Monday Reads: The Musk Oxen Edition

'Hibernation al fresco,' embracing winter head on

This page was published 13 years ago. Find the latest on Earthjustice’s work.

We’ve reached that time of year again.

I’m not talking about when the holiday decorations come out in force, or when gift shopping reaches a fevered, frenzied pitch. I’m talking about when it gets cold. When the wisdom of grizzly bears in their dark, quiet caves, and pikas in their cozy, warm burrows (hay piles close at paw), dawns on us shivering humans. When the going gets cold, really, the best thing to do is seek shelter in a warm, warm bed.

Well, unless of course, you’re a musk ox. Then you’ve got a whole different strategy all together.

What are musk oxen, you ask? Perhaps one of the lesser-known megafauna Earthjustice is working to protect, they are, in the words of a recent New York Times profile: “a blocky, short-legged, highly social ungulate with distinctively curved horns and long hair that looks like shag carpeting circa 1975.”

These guys, according to Dr. Jim Lawler of the National Park Service, “Their basic approach to winter management is: … stand there.”

The venerable musk oxen, hard at work on ‘hibernation al fresco.’ © Florian Schulz /

Needless to say, musk oxen are not ca. 1975. If they look like they were transported from the time of, say, woolly mammoths and those diorama exhibits you see in natural history museums, it’s because they were. Like our friends the sea turtles, musk oxen have been around for—literally—ages. And Earthjustice is on the job to make sure they stay around.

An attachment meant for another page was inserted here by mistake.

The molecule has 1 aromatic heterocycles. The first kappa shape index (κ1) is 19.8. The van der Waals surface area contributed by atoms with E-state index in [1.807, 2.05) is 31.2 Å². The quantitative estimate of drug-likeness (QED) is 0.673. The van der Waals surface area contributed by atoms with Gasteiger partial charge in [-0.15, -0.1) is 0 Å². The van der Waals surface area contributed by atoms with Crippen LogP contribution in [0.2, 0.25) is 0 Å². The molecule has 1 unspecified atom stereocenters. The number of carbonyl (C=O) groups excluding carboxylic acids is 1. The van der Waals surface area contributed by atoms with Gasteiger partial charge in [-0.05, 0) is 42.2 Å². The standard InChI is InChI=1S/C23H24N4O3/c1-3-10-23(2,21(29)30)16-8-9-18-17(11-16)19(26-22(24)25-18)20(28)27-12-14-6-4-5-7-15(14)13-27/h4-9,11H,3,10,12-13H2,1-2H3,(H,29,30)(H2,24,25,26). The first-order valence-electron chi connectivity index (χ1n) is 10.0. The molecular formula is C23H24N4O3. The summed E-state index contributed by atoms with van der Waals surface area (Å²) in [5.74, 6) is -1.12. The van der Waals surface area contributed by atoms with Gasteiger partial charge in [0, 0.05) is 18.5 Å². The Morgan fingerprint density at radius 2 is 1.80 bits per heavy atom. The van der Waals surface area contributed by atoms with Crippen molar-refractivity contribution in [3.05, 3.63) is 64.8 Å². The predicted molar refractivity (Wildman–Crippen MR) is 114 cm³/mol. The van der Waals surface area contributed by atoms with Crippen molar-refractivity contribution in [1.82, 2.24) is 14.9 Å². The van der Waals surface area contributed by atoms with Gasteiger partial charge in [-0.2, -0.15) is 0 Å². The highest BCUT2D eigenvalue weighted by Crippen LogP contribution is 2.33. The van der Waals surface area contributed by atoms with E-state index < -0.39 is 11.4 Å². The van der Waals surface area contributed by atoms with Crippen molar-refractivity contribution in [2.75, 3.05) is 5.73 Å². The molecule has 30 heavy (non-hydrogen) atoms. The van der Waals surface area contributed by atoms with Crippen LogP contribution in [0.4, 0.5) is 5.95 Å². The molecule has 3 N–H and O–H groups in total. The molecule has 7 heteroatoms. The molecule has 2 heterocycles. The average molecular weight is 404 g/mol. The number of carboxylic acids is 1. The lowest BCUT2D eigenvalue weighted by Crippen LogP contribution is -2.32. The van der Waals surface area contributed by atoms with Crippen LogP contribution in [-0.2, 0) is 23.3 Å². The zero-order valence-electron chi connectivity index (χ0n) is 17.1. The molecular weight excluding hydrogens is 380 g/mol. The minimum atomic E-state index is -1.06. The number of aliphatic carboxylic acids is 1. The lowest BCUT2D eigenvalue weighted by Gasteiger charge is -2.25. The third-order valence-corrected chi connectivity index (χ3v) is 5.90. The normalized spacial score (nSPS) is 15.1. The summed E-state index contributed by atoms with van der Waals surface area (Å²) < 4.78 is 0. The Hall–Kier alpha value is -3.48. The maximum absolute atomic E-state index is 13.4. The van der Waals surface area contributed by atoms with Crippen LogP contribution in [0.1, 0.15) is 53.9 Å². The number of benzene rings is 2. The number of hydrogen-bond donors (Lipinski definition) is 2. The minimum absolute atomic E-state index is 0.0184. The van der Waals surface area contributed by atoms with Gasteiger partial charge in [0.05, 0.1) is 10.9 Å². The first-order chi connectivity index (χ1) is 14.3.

Once hunted to near extinction, today the majority of the 100,000-some remaining musk oxen can be found in the Arctic North America. Formidable and stoic looking, musk oxen have more than a few surprises under that shaggy coat:

  • Despite name and appearances, they are neither oxen nor buffalos. Their closest extant relatives are goats and sheep, but they have their genus (Ovibos) all to themselves.
  • Though they seem towering in photos, musk oxen are far from mammoth-sized; adult males reach about four feet tall.
  • Each winter, musk oxen sprout an undercoat called qiviut (remember that word for your next Scrabble game). Shed in the spring, qiviut is softer than cashmere.
  • During said winters, musk oxen practice “hibernation al fresco,” slowing their metabolic rate and weathering winter storms head on.

The elements aren’t the only thing musk oxen have to contend with. Having survived the last ice age, musk oxen are now facing a new foe: oil and gas development. Drilling, construction of accompanying roads, pipelines and towns, and transport vehicles traveling to and fro, have all had devastating effects on the animals, displacing them from their native habitats and disrupting the fragile Arctic ecosystem.

For years, Earthjustice has worked to ensure that the thriving and diverse Arctic is protected from the threat of rapid industrialization. In the latest development, BOEMRE (the agency formerly known as MMS) released a draft environmental impact statement on oil and gas development in the Chukchi Sea that was woefully lacking in critical information on basic biology and habitat use.

Earthjustice’s Arctic work to protect the musk oxen and all its Arctic brethern—polar bears, bowhead whales, migratory birds, and more—continues. So, bundle up under a warm blanket, grab a hot cocoa and learn more about Earthjustice’s work on the Arctic with the Visions of the Arctic campaign page and photo slideshow.

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Shirley undertakes sous chef duties on Earthjustice’s website, serving up interactive online features for our advocacy campaign and litigation work.

Opened in 1978, our Alaska regional office works to safeguard public lands, waters, and wildlife from destructive oil and gas drilling, mining, and logging, and to protect the region's marine and coastal ecosystems.